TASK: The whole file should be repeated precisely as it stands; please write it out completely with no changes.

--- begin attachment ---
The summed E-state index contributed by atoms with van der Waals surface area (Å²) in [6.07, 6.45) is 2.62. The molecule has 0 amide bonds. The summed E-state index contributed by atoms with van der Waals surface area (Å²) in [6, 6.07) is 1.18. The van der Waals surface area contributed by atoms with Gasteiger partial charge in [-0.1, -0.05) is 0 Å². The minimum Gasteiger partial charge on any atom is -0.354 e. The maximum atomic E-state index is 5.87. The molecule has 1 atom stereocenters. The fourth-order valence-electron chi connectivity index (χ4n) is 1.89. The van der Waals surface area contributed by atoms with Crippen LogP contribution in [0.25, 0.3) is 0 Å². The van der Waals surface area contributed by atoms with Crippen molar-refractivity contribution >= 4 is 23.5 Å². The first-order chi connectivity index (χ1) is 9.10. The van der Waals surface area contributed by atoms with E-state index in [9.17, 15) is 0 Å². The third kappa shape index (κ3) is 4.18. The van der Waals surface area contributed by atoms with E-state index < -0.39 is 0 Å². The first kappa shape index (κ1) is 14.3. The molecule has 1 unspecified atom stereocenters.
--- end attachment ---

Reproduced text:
The summed E-state index contributed by atoms with van der Waals surface area (Å²) in [6.07, 6.45) is 2.62. The molecule has 0 amide bonds. The summed E-state index contributed by atoms with van der Waals surface area (Å²) in [6, 6.07) is 1.18. The van der Waals surface area contributed by atoms with Gasteiger partial charge in [-0.1, -0.05) is 0 Å². The minimum Gasteiger partial charge on any atom is -0.354 e. The maximum atomic E-state index is 5.87. The molecule has 1 atom stereocenters. The fourth-order valence-electron chi connectivity index (χ4n) is 1.89. The van der Waals surface area contributed by atoms with Crippen LogP contribution in [0.25, 0.3) is 0 Å². The van der Waals surface area contributed by atoms with Crippen molar-refractivity contribution >= 4 is 23.5 Å². The first-order chi connectivity index (χ1) is 9.10. The van der Waals surface area contributed by atoms with E-state index in [9.17, 15) is 0 Å². The third kappa shape index (κ3) is 4.18. The van der Waals surface area contributed by atoms with E-state index < -0.39 is 0 Å². The first kappa shape index (κ1) is 14.3. The molecule has 1 unspecified atom stereocenters.